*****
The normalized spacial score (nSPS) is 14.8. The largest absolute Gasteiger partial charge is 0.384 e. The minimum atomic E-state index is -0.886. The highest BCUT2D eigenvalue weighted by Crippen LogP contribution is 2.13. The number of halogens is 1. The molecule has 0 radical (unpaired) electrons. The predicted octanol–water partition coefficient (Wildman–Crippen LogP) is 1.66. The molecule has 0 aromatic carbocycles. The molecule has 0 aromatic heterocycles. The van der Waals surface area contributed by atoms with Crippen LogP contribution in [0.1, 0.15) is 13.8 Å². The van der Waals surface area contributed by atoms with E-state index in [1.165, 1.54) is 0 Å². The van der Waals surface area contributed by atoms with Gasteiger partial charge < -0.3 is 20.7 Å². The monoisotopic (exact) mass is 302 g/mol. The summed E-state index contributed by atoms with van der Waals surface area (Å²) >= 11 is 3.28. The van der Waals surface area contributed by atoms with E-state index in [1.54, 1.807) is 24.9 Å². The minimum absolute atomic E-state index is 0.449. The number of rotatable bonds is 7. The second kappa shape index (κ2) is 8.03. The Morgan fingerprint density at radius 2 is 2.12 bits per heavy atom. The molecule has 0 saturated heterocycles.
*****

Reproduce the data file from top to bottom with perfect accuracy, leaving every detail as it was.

The normalized spacial score (nSPS) is 14.8. The largest absolute Gasteiger partial charge is 0.384 e. The minimum atomic E-state index is -0.886. The highest BCUT2D eigenvalue weighted by Crippen LogP contribution is 2.13. The number of halogens is 1. The molecule has 0 radical (unpaired) electrons. The predicted octanol–water partition coefficient (Wildman–Crippen LogP) is 1.66. The molecule has 0 aromatic carbocycles. The molecule has 0 aromatic heterocycles. The van der Waals surface area contributed by atoms with Crippen LogP contribution in [0.1, 0.15) is 13.8 Å². The van der Waals surface area contributed by atoms with E-state index in [1.165, 1.54) is 0 Å². The van der Waals surface area contributed by atoms with Gasteiger partial charge < -0.3 is 20.7 Å². The monoisotopic (exact) mass is 302 g/mol. The summed E-state index contributed by atoms with van der Waals surface area (Å²) >= 11 is 3.28. The van der Waals surface area contributed by atoms with E-state index in [1.54, 1.807) is 24.9 Å². The minimum absolute atomic E-state index is 0.449. The number of rotatable bonds is 7. The second kappa shape index (κ2) is 8.03. The Morgan fingerprint density at radius 2 is 2.12 bits per heavy atom. The molecule has 0 saturated heterocycles.